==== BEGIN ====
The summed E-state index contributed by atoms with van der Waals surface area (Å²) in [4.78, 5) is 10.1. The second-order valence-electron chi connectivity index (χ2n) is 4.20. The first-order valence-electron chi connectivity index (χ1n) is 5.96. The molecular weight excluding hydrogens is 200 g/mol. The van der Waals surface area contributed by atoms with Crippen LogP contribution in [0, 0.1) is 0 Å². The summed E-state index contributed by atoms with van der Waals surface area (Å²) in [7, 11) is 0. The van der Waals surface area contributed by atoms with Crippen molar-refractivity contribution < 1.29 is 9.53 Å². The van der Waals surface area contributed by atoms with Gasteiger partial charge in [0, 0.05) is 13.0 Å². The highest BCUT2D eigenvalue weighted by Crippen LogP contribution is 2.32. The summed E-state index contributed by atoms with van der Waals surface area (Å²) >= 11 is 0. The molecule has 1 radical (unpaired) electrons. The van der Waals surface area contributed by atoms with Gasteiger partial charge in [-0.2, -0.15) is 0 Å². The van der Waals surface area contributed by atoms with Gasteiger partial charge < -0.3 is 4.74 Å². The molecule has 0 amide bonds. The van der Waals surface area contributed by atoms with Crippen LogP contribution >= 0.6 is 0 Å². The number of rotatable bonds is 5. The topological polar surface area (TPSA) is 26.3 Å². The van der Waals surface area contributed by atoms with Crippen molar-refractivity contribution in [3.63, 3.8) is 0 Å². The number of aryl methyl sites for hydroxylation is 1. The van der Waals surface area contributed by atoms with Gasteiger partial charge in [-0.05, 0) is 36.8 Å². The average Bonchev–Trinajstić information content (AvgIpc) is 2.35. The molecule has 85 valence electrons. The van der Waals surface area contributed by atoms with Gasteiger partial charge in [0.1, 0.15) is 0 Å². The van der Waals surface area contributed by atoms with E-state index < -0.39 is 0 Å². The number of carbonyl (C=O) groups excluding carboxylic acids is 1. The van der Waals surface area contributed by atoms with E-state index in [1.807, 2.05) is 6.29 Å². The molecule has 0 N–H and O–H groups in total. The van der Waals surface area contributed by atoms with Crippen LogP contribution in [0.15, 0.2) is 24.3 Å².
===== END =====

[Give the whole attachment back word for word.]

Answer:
The summed E-state index contributed by atoms with van der Waals surface area (Å²) in [4.78, 5) is 10.1. The second-order valence-electron chi connectivity index (χ2n) is 4.20. The first-order valence-electron chi connectivity index (χ1n) is 5.96. The molecular weight excluding hydrogens is 200 g/mol. The van der Waals surface area contributed by atoms with Crippen LogP contribution in [0, 0.1) is 0 Å². The summed E-state index contributed by atoms with van der Waals surface area (Å²) in [7, 11) is 0. The van der Waals surface area contributed by atoms with Crippen molar-refractivity contribution < 1.29 is 9.53 Å². The van der Waals surface area contributed by atoms with Gasteiger partial charge in [0, 0.05) is 13.0 Å². The highest BCUT2D eigenvalue weighted by Crippen LogP contribution is 2.32. The summed E-state index contributed by atoms with van der Waals surface area (Å²) >= 11 is 0. The molecule has 1 radical (unpaired) electrons. The van der Waals surface area contributed by atoms with Gasteiger partial charge in [-0.2, -0.15) is 0 Å². The van der Waals surface area contributed by atoms with Gasteiger partial charge < -0.3 is 4.74 Å². The molecule has 0 amide bonds. The van der Waals surface area contributed by atoms with Crippen LogP contribution >= 0.6 is 0 Å². The number of rotatable bonds is 5. The topological polar surface area (TPSA) is 26.3 Å². The van der Waals surface area contributed by atoms with Crippen molar-refractivity contribution in [3.63, 3.8) is 0 Å². The number of aryl methyl sites for hydroxylation is 1. The van der Waals surface area contributed by atoms with Gasteiger partial charge in [-0.05, 0) is 36.8 Å². The average Bonchev–Trinajstić information content (AvgIpc) is 2.35. The molecule has 85 valence electrons. The van der Waals surface area contributed by atoms with Gasteiger partial charge in [0.1, 0.15) is 0 Å². The van der Waals surface area contributed by atoms with E-state index < -0.39 is 0 Å². The number of carbonyl (C=O) groups excluding carboxylic acids is 1. The van der Waals surface area contributed by atoms with E-state index in [1.807, 2.05) is 6.29 Å². The molecule has 0 N–H and O–H groups in total. The van der Waals surface area contributed by atoms with Crippen LogP contribution in [0.15, 0.2) is 24.3 Å².